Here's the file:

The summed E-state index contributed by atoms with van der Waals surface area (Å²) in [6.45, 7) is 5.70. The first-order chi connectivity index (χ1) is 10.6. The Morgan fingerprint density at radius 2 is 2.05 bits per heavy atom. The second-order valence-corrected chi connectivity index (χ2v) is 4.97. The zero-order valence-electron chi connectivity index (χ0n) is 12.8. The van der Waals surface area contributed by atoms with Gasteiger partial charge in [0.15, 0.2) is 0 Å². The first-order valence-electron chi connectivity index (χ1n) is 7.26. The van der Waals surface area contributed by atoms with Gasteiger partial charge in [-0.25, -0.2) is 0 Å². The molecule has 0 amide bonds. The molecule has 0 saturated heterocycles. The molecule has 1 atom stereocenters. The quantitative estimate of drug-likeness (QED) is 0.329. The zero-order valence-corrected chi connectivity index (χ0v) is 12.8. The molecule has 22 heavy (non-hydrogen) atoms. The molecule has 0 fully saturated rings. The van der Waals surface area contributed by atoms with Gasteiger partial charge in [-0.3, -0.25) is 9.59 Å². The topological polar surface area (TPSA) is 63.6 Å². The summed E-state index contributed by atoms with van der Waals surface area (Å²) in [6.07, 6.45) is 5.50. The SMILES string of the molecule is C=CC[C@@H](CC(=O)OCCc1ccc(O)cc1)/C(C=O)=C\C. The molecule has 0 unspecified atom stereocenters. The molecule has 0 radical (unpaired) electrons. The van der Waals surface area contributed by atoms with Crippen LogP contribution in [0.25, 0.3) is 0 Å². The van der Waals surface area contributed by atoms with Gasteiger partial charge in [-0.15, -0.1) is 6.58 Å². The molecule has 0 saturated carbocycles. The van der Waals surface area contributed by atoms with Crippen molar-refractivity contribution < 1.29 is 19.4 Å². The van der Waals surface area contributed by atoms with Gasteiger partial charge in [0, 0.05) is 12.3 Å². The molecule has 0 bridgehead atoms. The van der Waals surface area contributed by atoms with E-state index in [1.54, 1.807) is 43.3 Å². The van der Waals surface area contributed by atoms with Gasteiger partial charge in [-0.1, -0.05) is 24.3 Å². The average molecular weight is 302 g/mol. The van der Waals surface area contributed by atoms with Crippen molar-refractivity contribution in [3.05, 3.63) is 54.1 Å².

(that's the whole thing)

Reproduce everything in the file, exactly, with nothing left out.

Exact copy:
The summed E-state index contributed by atoms with van der Waals surface area (Å²) in [6.45, 7) is 5.70. The first-order chi connectivity index (χ1) is 10.6. The Morgan fingerprint density at radius 2 is 2.05 bits per heavy atom. The second-order valence-corrected chi connectivity index (χ2v) is 4.97. The zero-order valence-electron chi connectivity index (χ0n) is 12.8. The van der Waals surface area contributed by atoms with Gasteiger partial charge in [0.15, 0.2) is 0 Å². The first-order valence-electron chi connectivity index (χ1n) is 7.26. The van der Waals surface area contributed by atoms with Gasteiger partial charge in [-0.25, -0.2) is 0 Å². The molecule has 0 amide bonds. The molecule has 0 saturated heterocycles. The molecule has 1 atom stereocenters. The quantitative estimate of drug-likeness (QED) is 0.329. The zero-order valence-corrected chi connectivity index (χ0v) is 12.8. The molecule has 22 heavy (non-hydrogen) atoms. The molecule has 0 fully saturated rings. The van der Waals surface area contributed by atoms with Gasteiger partial charge in [-0.3, -0.25) is 9.59 Å². The topological polar surface area (TPSA) is 63.6 Å². The summed E-state index contributed by atoms with van der Waals surface area (Å²) in [6.07, 6.45) is 5.50. The SMILES string of the molecule is C=CC[C@@H](CC(=O)OCCc1ccc(O)cc1)/C(C=O)=C\C. The molecule has 0 unspecified atom stereocenters. The molecule has 0 radical (unpaired) electrons. The van der Waals surface area contributed by atoms with Crippen LogP contribution in [0.25, 0.3) is 0 Å². The van der Waals surface area contributed by atoms with Gasteiger partial charge in [-0.15, -0.1) is 6.58 Å². The molecule has 0 saturated carbocycles. The van der Waals surface area contributed by atoms with Crippen molar-refractivity contribution < 1.29 is 19.4 Å². The van der Waals surface area contributed by atoms with Gasteiger partial charge in [0, 0.05) is 12.3 Å². The molecule has 0 bridgehead atoms. The van der Waals surface area contributed by atoms with E-state index in [1.54, 1.807) is 43.3 Å². The van der Waals surface area contributed by atoms with Gasteiger partial charge in [-0.1, -0.05) is 24.3 Å². The average molecular weight is 302 g/mol. The van der Waals surface area contributed by atoms with Crippen molar-refractivity contribution in [3.05, 3.63) is 54.1 Å².